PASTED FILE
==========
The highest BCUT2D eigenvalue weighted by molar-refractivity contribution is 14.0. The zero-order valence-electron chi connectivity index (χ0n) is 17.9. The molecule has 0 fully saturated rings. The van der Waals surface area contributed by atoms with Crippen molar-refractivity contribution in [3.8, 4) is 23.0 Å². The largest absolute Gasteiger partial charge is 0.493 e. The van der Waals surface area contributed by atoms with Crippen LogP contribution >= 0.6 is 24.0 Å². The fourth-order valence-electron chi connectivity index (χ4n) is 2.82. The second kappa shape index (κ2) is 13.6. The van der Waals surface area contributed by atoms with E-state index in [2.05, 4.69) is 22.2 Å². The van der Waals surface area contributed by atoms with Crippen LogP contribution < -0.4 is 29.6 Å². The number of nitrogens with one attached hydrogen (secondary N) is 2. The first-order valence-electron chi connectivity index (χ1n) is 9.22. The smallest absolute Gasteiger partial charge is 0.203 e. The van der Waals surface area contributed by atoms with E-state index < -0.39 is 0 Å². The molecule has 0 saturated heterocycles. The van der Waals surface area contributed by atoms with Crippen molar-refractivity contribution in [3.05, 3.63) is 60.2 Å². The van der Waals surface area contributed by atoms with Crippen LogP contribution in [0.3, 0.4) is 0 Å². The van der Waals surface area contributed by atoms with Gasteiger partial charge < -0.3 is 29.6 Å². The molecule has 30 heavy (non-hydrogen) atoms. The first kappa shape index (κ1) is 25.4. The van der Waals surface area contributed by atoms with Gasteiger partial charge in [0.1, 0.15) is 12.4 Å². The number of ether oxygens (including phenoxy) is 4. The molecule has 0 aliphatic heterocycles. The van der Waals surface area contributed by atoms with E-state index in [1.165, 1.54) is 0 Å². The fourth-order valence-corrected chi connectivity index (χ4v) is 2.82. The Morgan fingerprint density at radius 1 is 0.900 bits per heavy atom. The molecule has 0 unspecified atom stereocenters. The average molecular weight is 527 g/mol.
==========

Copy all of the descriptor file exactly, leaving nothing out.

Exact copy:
The highest BCUT2D eigenvalue weighted by molar-refractivity contribution is 14.0. The zero-order valence-electron chi connectivity index (χ0n) is 17.9. The molecule has 0 fully saturated rings. The van der Waals surface area contributed by atoms with Crippen molar-refractivity contribution in [3.8, 4) is 23.0 Å². The largest absolute Gasteiger partial charge is 0.493 e. The van der Waals surface area contributed by atoms with Crippen LogP contribution >= 0.6 is 24.0 Å². The fourth-order valence-electron chi connectivity index (χ4n) is 2.82. The second kappa shape index (κ2) is 13.6. The van der Waals surface area contributed by atoms with E-state index in [2.05, 4.69) is 22.2 Å². The van der Waals surface area contributed by atoms with Crippen LogP contribution < -0.4 is 29.6 Å². The number of nitrogens with one attached hydrogen (secondary N) is 2. The first-order valence-electron chi connectivity index (χ1n) is 9.22. The smallest absolute Gasteiger partial charge is 0.203 e. The van der Waals surface area contributed by atoms with E-state index < -0.39 is 0 Å². The molecule has 0 saturated heterocycles. The van der Waals surface area contributed by atoms with Crippen molar-refractivity contribution in [3.05, 3.63) is 60.2 Å². The van der Waals surface area contributed by atoms with Crippen LogP contribution in [0.3, 0.4) is 0 Å². The van der Waals surface area contributed by atoms with Gasteiger partial charge < -0.3 is 29.6 Å². The molecule has 30 heavy (non-hydrogen) atoms. The first kappa shape index (κ1) is 25.4. The van der Waals surface area contributed by atoms with Gasteiger partial charge in [0.1, 0.15) is 12.4 Å². The number of ether oxygens (including phenoxy) is 4. The molecule has 0 aliphatic heterocycles. The van der Waals surface area contributed by atoms with E-state index in [1.165, 1.54) is 0 Å². The fourth-order valence-corrected chi connectivity index (χ4v) is 2.82. The Morgan fingerprint density at radius 1 is 0.900 bits per heavy atom. The molecule has 0 unspecified atom stereocenters. The average molecular weight is 527 g/mol.